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Molecules. 2019 Jul 9;24(13). pii: E2510. doi: 10.3390/molecules24132510.

The 3S Enantiomer Drives Enolase Inhibitory Activity in SF2312 and Its Analogues.

Author information

1
Department of Cancer Systems Imaging, University of Texas MD Anderson Cancer Center, Houston, TX 77054, USA. fpisaneschi@mdanderson.org.
2
Department of Cancer Systems Imaging, University of Texas MD Anderson Cancer Center, Houston, TX 77054, USA.
3
Institute of Applied Cancer Science, University of Texas MD Anderson Cancer Center, Houston, TX 77054, USA.
4
Core for Biomolecular Structure and Function, Department of Genomic Medicine, University of Texas MD Anderson Cancer Center, Houston, TX 77054, USA.
5
Department of Cancer Systems Imaging, University of Texas MD Anderson Cancer Center, Houston, TX 77054, USA. fmuller@mdanderson.org.

Abstract

We recently reported that SF2312 ((1,5-dihydroxy-2-oxopyrrolidin-3-yl)phosphonic acid), a phosphonate antibiotic with a previously unknown mode of action, is a potent inhibitor of the glycolytic enzyme, Enolase. SF2312 can only be synthesized as a racemic-diastereomeric mixture. However, co-crystal structures with Enolase 2 (ENO2) have consistently shown that only the (3S,5S)-enantiomer binds to the active site. The acidity of the alpha proton at C-3, which deprotonates under mildly alkaline conditions, results in racemization; thus while the separation of four enantiomeric intermediates was achieved via chiral High Performance Liquid Chromatography (HPLC) of the fully protected intermediate, deprotection inevitably nullified enantiopurity. To prevent epimerization of the C-3, we designed and synthesized MethylSF2312, ((1,5-dihydroxy-3-methyl-2-oxopyrrolidin-3-yl)phosphonic acid), which contains a fully-substituted C-3 alpha carbon. As a racemic-diastereomeric mixture, MethylSF2312 is equipotent to SF2312 in enzymatic and cellular systems against Enolase. Chiral HPLC separation of a protected MethylSF2312 precursor resulted in the efficient separation of the four enantiomers. After deprotection and inevitable re-equilibration of the anomeric C-5, (3S)-MethylSF2312 was up to 2000-fold more potent than (3R)-MethylSF2312 in an isolated enzymatic assay. This observation strongly correlates with biological activity in both human cancer cells and bacteria for the 3S enantiomer of SF2312. Novel X-ray structures of human ENO2 with chiral and racemic MethylSF2312 show that only (3S,5S)-enantiomer occupies the active site. Enolase inhibition is thus a direct result of binding by the (3S,5S)-enantiomer of MethylSF2312. Concurrent with these results for MethylSF2312, we contend that the (3S,5S)-SF2312 is the single active enantiomer of inhibitor SF2312.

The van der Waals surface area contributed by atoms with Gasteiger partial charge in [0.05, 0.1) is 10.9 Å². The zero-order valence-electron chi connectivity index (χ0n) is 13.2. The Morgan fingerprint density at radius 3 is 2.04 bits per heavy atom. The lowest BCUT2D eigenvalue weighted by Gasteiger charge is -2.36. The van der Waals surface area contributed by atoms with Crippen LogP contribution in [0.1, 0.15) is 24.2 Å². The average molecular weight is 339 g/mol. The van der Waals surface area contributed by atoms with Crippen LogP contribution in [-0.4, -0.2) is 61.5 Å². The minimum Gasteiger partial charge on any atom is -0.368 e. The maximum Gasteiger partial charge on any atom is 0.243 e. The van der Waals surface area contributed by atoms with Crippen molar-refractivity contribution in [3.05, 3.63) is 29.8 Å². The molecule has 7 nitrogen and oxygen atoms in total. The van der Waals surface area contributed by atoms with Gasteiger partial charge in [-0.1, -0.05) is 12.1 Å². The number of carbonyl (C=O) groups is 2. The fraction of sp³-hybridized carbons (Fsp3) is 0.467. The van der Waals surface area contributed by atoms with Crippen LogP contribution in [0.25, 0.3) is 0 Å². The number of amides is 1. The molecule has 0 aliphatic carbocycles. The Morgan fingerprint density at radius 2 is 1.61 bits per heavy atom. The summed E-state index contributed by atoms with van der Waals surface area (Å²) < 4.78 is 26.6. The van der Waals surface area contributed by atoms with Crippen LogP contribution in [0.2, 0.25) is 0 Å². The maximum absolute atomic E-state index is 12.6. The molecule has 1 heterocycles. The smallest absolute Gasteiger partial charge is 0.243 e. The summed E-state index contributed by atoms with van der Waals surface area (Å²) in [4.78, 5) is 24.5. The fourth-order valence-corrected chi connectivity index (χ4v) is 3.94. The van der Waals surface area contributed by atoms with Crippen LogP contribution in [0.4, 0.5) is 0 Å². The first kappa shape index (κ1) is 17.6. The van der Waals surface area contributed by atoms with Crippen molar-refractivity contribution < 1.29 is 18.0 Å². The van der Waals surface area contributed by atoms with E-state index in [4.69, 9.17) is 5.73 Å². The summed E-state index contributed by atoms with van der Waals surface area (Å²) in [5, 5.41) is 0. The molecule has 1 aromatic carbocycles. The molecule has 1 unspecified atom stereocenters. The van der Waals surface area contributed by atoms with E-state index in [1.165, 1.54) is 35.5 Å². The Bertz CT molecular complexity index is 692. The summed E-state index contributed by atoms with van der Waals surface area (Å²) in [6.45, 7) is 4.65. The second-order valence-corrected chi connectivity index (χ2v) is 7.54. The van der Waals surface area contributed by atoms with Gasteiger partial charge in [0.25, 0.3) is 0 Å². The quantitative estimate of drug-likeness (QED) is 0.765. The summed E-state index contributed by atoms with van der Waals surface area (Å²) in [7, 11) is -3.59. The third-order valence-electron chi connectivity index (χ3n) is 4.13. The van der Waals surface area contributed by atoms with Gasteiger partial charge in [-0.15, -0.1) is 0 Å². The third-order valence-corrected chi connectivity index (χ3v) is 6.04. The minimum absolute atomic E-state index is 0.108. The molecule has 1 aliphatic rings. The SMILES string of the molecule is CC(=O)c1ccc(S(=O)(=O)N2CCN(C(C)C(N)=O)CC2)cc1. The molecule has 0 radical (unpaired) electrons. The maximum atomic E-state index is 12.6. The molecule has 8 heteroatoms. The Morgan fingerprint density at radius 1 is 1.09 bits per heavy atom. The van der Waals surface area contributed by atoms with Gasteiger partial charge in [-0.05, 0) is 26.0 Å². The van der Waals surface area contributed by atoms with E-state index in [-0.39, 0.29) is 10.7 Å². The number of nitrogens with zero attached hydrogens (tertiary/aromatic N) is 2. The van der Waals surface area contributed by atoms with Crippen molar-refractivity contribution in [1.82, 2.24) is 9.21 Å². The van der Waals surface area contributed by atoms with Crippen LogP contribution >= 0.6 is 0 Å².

KEYWORDS:

E. coli; X-ray crystallography; chiral; enolase; enzyme inhibitor; enzyme structure; glycolysis; hydroxamate; natural product; phosphonate

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